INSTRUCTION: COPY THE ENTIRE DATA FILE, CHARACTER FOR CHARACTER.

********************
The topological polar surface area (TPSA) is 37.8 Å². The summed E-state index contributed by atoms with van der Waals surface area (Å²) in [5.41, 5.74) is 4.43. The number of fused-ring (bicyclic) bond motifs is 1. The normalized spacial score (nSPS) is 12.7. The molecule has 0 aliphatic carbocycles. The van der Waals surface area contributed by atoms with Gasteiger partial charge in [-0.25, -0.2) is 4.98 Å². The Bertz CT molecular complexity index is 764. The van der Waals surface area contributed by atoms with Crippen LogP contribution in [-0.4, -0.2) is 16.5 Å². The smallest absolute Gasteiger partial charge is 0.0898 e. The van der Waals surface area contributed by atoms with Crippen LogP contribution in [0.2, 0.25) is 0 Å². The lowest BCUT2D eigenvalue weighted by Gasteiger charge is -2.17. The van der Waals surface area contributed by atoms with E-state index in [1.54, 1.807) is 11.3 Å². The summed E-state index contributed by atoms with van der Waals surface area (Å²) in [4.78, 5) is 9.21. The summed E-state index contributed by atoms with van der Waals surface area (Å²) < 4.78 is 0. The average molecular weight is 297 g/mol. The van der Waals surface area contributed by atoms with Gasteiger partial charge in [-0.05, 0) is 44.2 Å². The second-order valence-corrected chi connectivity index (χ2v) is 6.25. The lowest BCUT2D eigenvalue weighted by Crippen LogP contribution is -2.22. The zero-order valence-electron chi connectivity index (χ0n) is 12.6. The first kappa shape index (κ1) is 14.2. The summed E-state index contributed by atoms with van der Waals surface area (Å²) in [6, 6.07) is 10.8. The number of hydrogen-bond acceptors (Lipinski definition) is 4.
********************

The topological polar surface area (TPSA) is 37.8 Å². The summed E-state index contributed by atoms with van der Waals surface area (Å²) in [5.41, 5.74) is 4.43. The number of fused-ring (bicyclic) bond motifs is 1. The normalized spacial score (nSPS) is 12.7. The molecule has 0 aliphatic carbocycles. The van der Waals surface area contributed by atoms with Gasteiger partial charge in [-0.25, -0.2) is 4.98 Å². The Bertz CT molecular complexity index is 764. The van der Waals surface area contributed by atoms with Crippen LogP contribution in [-0.4, -0.2) is 16.5 Å². The smallest absolute Gasteiger partial charge is 0.0898 e. The van der Waals surface area contributed by atoms with Crippen LogP contribution in [0.2, 0.25) is 0 Å². The lowest BCUT2D eigenvalue weighted by Gasteiger charge is -2.17. The van der Waals surface area contributed by atoms with E-state index in [1.54, 1.807) is 11.3 Å². The summed E-state index contributed by atoms with van der Waals surface area (Å²) in [4.78, 5) is 9.21. The summed E-state index contributed by atoms with van der Waals surface area (Å²) < 4.78 is 0. The average molecular weight is 297 g/mol. The van der Waals surface area contributed by atoms with Gasteiger partial charge in [-0.05, 0) is 44.2 Å². The second-order valence-corrected chi connectivity index (χ2v) is 6.25. The lowest BCUT2D eigenvalue weighted by Crippen LogP contribution is -2.22. The zero-order valence-electron chi connectivity index (χ0n) is 12.6. The first kappa shape index (κ1) is 14.2. The summed E-state index contributed by atoms with van der Waals surface area (Å²) in [6, 6.07) is 10.8. The number of hydrogen-bond acceptors (Lipinski definition) is 4.